Last week the California Public Policy Center released a compilation of public employee compensation databases. Apart from the CPPC’s own studies that disclose and evaluate compensation for city workers in San Jose, Anaheim, Costa Mesa, and Irvine, as of May 2013, they found nine additional sources of information on California’s state and local government employee compensation, incorporating eleven databases. Here they are:
State Controller, employees of all California Cities and Counties
Sacramento Bee, California State workers
University of California, UC employees
Bay Area News Group, Bay Area city/county employees and Southern California city/county employees
Santa Cruz Sentinel, City of Santa Cruz employees
Marin Independent Journal , Golden Gate Bridge District employees
Fresno Bee, employees of Cities and Counties in the central San Joaquin Valley
Los Angeles Daily News, Los Angeles Unified School District employees and Los Angeles city employees
Los Angeles Times, Los Angeles city employees
None of these sources of information provide complete information on what California’s state and local workers really make.
There is only one accurate way to compare public vs. private sector compensation, and that is to look at total compensation. That refers to everything an employer pays for that directly compensates an employee; their salary, but also all of their current and future benefits. Public employees, on average, receive employer-paid benefits that are far greater than what the average private sector worker earns. This cost must be included when considering their compensation.
Only four of these eleven databases offer more than just one number. In the other seven cases, you get “Total Pay,” or “Total Salary,” or “Salary,” or “Annual Pay,” or “Pay 2012.”
This is pretty much useless information.
Some databases are better. In particular, the Bay Area News Group made a concerted effort to compile total compensation data for every employee in two databases, one for cities and counties in the Bay Area, one for cities and counties in Southern California. This was a commendable effort. Their data offers eight columns of data, totaled in a ninth column “TCOE,” which means “Total Cost of Employment.”
The University of California’s database provides three columns of data, “Base Pay,” “Overtime,” and “Adjustments,” totaled in a fourth column entitled “Gross Pay.” They omit any costs for benefits, making their data worthless.
The state controller’s pay transparency website – which does include the costs for most benefits – has been critiqued here before, in the posts “California State Controller’s Employee Pay Tracker Grossly Understates Actual Compensation,” and “‘Work in Progress’ Government Employee Pay Tracker Still Grossly Inaccurate.” The primary point of those posts is that the “average wages” reported per employer included every part-time hire on the payroll of these cities or counties, and, of course, that “wages” are not the same as “wages plus benefits.” Adjusting for those two factors – only full time workers, and including benefits – these more accurate “averages” are invariably double or even triple what the State Controller reported.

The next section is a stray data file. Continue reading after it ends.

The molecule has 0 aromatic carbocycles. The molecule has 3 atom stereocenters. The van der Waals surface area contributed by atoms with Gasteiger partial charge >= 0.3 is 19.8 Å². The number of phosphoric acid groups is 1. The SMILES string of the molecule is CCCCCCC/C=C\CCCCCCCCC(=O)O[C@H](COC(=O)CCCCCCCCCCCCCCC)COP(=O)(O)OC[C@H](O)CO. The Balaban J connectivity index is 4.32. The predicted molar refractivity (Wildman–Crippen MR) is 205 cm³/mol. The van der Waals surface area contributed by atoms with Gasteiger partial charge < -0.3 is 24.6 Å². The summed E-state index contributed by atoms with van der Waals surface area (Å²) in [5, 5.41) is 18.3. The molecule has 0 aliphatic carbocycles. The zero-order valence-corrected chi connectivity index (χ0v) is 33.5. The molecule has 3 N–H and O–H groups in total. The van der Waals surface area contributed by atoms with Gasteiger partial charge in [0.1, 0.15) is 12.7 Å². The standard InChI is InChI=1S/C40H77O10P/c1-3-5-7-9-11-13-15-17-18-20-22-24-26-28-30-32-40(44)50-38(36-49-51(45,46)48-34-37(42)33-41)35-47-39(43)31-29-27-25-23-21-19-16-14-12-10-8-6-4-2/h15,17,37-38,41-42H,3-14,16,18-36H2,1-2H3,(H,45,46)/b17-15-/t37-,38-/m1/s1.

The state controller’s website, and the Bay Area Newsgroup websites, even though they attempt to get at total compensation, still end up falling short. Because in those databases, significant elements of compensation are omitted, such as employer paid life insurance, disability insurance, the employer portion of medicare premiums, and various reimbursements such as tuition expenses.
Also omitted, because they aren’t reported anywhere, are the likely real costs to fund pensions and retirement health care. In the case of pensions, for every 1.0% pension fund returns drop, the annual contribution has to go up by 10% of payroll. In the case of retirement health insurance, in most cases, California’s cities and counties aren’t reserving any funds each year during a worker’s active employment, in order to have something set aside to make the promised payments for retirement health care. To say these additional costs are going to be significant would be an understatement.
It is incumbent upon journalists to do more to explain public compensation issues to the public. Here are some suggested guidelines:
(1) Total compensation is the only relevant measure of how much someone makes.
(2) “Average” total compensation calculations must only include full-time employees with benefits.
(3) Total compensation includes ALL employer paid benefits.
(4) Total compensation analysis should also explain the impact of lower pension fund returns on annual total compensation.
(5) Total compensation analysis should include the estimated annual cost to reserve for retirement health benefits.
(6) Any accurate analysis of total compensation must include a concerted effort to uncover hidden elements of compensation not provided on standard reports, including employer paid medicare, life insurance, disability insurance, and reimbursements for expenses such as tuition.
(7) No news article on wage and benefit negotiations between public employee unions and public officials should omit an accurate estimate of the current levels of average total compensation for members of the bargaining unit. Otherwise, quotes about percent increases or concessions, etc., have no context.
How much total compensation do they make? That FACT should be present in any article about public sector compensation. And databases that only report wages, instead of total compensation, can be very misleading.
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UnionWatch is edited by Ed Ring, who can be reached at firstname.lastname@example.org